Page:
Graveyard Expedition Part I

First published on January 3, 2016.

While I was visiting home for Thanksgiving, I took my family on an expedition to see the graves of our ancestors that we have never seen before. We visited four graveyards in the town of Greenwich, Connecticut and saw the gravestones of seven of my ancestors. I think most of my family was creeped out after awhile, but I really wasn’t. The day of the expedition was warm but overcast and raining on and off, so an overall creepy day, I don’t blame them. The only time I was startled was when the bells tolled church next to the graveyard we were visiting. I also tried to get some rubbings from the gravestones, but with the equipment that I had and the conditions of the gravestones, I wasn’t able to get a good rubbing. This will be a multi-part installment, examining the ancestors whose gravestones I found as well as a brief history of the graveyards (if possible).

The first graveyard that we visited was the Putnam Cemetery. This was the biggest graveyard, and it had many famous graves, at least famous for Connecticut. George W. Bush’s grandparents are buried there, as well as various U.S. Senators. Victor Borge, a pianist and comedian who once said, “The difference between and violin and viola is that a viola burns longer.” There wasn’t a website for the graveyard so we didn’t know when it opened, but we went anyway. Because this cemetery was so huge, at first it was daunting to find the two graves we were looking for. After about ten minutes, my brother found the two, they were a row apart. The first was the grave of Peter Husted, my sixth great grandfather.

image

Like I said the gravestones weren’t in a great condition. The moss and erosion of the stone made reading in the stone difficult and taking the rubbings impossible. It was easier to look at the stones from farther away than up close. I think that the gravestone says:

In memory of Peter Husted

Who died

March 24, 1821

in his 79 yr.

Peter Husted was born May 9th in 1742 to Moses Husted and Susannah Mead in Greenwich, Connecticut (his info comes from Ye Historie of Ye Town of Greenwich). He married Eunice Lyon on February 11th, 1768. They had nine children:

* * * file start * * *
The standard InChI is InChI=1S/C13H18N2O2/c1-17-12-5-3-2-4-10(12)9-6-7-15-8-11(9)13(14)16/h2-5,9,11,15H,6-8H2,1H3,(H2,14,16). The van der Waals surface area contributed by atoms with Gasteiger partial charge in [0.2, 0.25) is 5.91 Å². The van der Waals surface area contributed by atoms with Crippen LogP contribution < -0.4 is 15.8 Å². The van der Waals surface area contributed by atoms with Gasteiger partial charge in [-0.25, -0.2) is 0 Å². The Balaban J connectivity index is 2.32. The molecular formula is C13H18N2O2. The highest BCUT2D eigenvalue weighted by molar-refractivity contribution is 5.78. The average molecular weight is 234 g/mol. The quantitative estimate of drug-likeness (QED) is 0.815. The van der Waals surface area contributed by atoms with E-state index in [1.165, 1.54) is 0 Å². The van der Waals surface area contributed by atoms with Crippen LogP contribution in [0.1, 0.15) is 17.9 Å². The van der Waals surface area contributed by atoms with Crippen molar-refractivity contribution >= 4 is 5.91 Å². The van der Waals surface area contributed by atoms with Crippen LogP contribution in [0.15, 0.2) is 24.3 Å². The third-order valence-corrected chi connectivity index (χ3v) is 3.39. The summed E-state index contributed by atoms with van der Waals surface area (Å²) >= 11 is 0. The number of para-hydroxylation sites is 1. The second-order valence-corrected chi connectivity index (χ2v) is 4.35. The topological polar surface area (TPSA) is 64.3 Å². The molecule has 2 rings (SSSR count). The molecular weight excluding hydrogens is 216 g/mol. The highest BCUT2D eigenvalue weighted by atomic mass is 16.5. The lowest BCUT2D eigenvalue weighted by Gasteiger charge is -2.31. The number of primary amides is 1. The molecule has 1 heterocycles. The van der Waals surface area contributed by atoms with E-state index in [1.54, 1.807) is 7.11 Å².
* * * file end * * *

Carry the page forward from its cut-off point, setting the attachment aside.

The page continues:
• Amos, b. December 2, 1769
  • Cynthia, b. September 22, 1770
  • Peter, b. October 11, 1772
  • Elnathan, b. January 16, 1775
  • Moses, b. December 19, 1776
  • Aaron, b. January 23, 1779
  • Caleb, b. March 2, 1782
  • Eunice, b. January 21, 1784
  • Ebson, b. February 25, 1787

Eight of his children survived into adulthood. Two of his children are my direct ancestors Elnathan Husted and Cynthia Husted whose children, they would have been cousins, married each other.

The only other information that I have about Peter is that he was a soldier in the Revolutionary War under Captain Abraham Mead. The lieutenant of that company was Odle Close, another one of my sixth great grandfathers ( His daughter Nancy would marry Peter’s son Elnathan). Peter is listed as “returned having deserted at New York in August, 1776″. But, “It will, however, be noted that some of these men reentered the service and should have been returned only as ‘missing’, instead of ‘deserted’.”

I definitely have to do more research regarding the American Revolution in Connecticut and maybe I can learn more about Peter. I would hope that he did reenter the service, but as of right now, I can’t be sure.

Next in this series is Peter’s son Elnathan Husted.

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